Web Standards Group Meeting Covering Blind Web Users, Mobile Web Content
If you’re in or near Sydney, Australia 19 October, 2006 there’s a Web Standards Group meeting with speakers on: The Web - A Blind Perspective (Lee Kumutat, Training and Braille Products Manager from Quantum Technology), and The Mobile Web - What You Need To Know Right Now (Dominique Lee, Online Producer at ABC and an active member of the Mobile Content Industry Development Group).
More New or Recent Accessibility Articles, Accessibility Tools, Low Vision and Blindness Information
Just a few new and recent articles, tutorials, blog posts, tips, and tools related to website accessibility:
- Accessibility for all vs. for people with disabilities
Roger’s take on this often-debated topic. Good reading, as usual from Roger. Dated 04 October, 2006, by Roger Johansson, 456 Berea Street.
- Beyond the Guidelines: Advanced Accessibility Techniques
Hidden text for screen readers, helpful links text, font resizing, more. Dated 07 August, 2006, by Trenton Moss for SitePoint.
- Disabled web users rank their usability priorities
Results of a 208-user survey conducted by User Vision, UK. Dated 11 August, 2005 for Out-Law.com.
- The Great Accessibility Campout
Be sure to check out the Comments Re: The Great Accessibility Camp-Out, too. Good discussion there. Dated 01 October, 2006 by Gez Lemon and Mike Cherim, for Accessites.org.
- How useful are accessibility evaluation tools?
by Karl Dawson, dated 01 September, 2006 for Accessites.org.
- Today’s AJAX and DHTML Best Practices
AJAX, DHTML, and accessibility best practices. Covers several important articles on tests done and findings. Be sure to check out the comments here, too. Dated 09 October, 2006 by Bob Easton, Access Matters.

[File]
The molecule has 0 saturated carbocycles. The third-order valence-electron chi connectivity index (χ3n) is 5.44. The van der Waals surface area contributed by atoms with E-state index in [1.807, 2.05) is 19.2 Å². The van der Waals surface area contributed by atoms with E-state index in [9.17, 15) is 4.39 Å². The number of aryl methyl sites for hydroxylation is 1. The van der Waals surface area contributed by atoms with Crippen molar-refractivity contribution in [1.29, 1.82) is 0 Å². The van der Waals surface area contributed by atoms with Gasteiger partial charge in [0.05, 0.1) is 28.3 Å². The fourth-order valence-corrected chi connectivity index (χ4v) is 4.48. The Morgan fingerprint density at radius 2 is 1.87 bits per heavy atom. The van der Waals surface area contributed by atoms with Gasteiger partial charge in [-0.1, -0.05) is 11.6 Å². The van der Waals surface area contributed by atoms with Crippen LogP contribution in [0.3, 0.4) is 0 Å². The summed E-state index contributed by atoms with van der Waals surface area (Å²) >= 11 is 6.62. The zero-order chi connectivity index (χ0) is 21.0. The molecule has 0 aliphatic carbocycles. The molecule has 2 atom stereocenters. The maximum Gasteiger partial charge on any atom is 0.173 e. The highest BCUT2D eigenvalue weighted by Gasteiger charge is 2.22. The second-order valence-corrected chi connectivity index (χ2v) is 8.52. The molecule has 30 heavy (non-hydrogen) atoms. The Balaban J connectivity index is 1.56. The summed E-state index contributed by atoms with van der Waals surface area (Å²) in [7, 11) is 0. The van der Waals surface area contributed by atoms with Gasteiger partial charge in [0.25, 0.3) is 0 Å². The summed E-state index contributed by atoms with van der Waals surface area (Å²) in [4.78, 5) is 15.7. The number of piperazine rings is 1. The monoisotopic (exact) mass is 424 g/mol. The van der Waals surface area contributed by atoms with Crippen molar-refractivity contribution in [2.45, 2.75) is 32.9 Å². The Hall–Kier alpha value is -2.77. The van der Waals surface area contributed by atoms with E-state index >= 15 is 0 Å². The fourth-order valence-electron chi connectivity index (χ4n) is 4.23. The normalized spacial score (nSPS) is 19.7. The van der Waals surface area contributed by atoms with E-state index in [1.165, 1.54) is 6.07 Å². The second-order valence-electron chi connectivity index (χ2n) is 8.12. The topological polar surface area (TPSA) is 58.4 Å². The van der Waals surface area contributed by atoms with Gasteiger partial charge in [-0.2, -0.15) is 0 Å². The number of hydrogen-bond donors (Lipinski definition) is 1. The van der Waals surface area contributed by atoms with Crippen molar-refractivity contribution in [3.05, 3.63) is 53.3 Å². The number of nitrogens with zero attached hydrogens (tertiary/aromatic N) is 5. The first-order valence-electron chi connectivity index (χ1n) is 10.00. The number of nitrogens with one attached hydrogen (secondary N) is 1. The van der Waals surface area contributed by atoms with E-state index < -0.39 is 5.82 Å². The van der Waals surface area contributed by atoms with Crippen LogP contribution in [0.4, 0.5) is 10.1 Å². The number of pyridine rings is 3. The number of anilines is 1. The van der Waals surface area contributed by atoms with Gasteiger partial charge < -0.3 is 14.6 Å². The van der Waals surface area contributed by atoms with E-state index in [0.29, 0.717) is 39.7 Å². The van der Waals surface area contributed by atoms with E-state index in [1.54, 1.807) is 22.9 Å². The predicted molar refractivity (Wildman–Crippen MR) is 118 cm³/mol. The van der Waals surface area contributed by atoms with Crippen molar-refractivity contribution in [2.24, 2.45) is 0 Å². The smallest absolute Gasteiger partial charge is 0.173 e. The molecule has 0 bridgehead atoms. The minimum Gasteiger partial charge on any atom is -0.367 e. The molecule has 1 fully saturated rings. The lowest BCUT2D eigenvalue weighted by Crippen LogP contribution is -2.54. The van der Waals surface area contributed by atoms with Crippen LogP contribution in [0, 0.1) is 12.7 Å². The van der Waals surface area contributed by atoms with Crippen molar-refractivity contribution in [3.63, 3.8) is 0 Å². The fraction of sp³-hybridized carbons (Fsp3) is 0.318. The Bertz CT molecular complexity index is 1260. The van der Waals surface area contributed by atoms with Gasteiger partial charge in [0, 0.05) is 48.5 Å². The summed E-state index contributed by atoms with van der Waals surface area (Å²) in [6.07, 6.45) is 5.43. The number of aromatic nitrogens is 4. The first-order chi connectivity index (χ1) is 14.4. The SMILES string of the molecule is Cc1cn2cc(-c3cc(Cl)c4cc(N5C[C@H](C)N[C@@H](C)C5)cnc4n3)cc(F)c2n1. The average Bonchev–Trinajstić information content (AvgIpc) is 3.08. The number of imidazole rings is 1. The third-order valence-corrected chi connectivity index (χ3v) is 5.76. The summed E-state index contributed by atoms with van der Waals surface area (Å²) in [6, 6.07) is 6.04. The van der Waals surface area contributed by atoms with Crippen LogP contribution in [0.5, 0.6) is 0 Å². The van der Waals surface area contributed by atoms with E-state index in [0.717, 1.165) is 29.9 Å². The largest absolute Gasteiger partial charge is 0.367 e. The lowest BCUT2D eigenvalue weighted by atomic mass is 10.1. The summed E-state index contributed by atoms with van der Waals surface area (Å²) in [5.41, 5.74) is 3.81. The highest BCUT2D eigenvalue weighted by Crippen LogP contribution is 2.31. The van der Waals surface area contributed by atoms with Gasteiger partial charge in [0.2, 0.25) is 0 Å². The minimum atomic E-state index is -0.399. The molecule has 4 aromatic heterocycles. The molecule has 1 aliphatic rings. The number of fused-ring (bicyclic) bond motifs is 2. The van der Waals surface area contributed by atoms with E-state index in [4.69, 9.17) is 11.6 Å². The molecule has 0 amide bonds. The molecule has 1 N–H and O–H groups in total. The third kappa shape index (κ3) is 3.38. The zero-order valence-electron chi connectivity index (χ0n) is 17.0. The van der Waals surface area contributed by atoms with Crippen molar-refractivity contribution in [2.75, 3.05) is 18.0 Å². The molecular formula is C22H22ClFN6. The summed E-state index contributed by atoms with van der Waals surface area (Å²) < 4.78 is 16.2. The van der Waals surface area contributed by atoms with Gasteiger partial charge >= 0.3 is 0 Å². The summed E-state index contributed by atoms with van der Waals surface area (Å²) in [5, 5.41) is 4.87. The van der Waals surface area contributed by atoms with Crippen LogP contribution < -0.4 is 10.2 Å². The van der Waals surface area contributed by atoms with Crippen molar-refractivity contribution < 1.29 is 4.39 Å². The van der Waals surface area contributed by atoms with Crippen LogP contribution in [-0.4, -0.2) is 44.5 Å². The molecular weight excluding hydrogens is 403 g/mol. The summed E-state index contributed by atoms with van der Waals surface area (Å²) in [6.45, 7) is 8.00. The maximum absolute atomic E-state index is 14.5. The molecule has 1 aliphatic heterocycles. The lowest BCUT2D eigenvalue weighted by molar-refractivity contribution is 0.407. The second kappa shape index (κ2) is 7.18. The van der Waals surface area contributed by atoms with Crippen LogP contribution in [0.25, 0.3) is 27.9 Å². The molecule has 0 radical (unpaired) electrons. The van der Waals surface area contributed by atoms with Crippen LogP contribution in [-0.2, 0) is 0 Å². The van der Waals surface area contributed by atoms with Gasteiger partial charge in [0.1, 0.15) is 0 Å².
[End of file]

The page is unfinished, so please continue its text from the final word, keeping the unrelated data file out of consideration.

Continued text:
- Aging Eye Disease and Vision Problems in the US
Article with helpful diagrams, graphs about aging, eye disease, and future projections. Via The Eye Digest
Recent Articles, Tutorials on Accessible Forms
- Awesome Form v2
“Using simple and semantic HTML, this method uses comprehensive CSS to create visually pleasing and extremely accessible web page forms for all purposes.” You can download and use all the markup, CSS, and documentation for use at your own sites or to use as a learning tool to create your own accessible forms. Dated 22 June 2006, by Paul Armstrong, Paul Armstrong Designs.
- Prettier Accessible Forms
How to create portable, accessible forms that can be the basis for any project’s forms. Also explains the use of the
More on Web Accessibility
There are plenty more, too. Here are a few helpful resources for more on Web accessibility:
- Brainstorms and Raves Archives: Accessibility Category, Accessibility Category Feed
73 posts as of this post, on accessibility, with plenty more on the way.
- WebsiteTips.com Web Accessibility Resources
Annotated resources for W3C, US Section 508, articles, tutorials, and tips around the Web, accessibility tools, accessibility discussion lists, helpful Web accessibility books, and more. Created by yours truly.
A site dedicated to furthering the cause of web accessibility by offering free tools and other useful resources. Created by Ian Lloyd.
- Web Developer Toolbar Extension for Firefox, Flock, Mozilla, and Seamonkey
by Chris Pedrick. Highly recommended. I use this every single day. Extremely useful and helpful.
Updated 18 October, 2006 11:15am, pdt
Comments, Trackbacks: 6 so far. Add yours!
This discussion has been closed. Thanks to all who participated.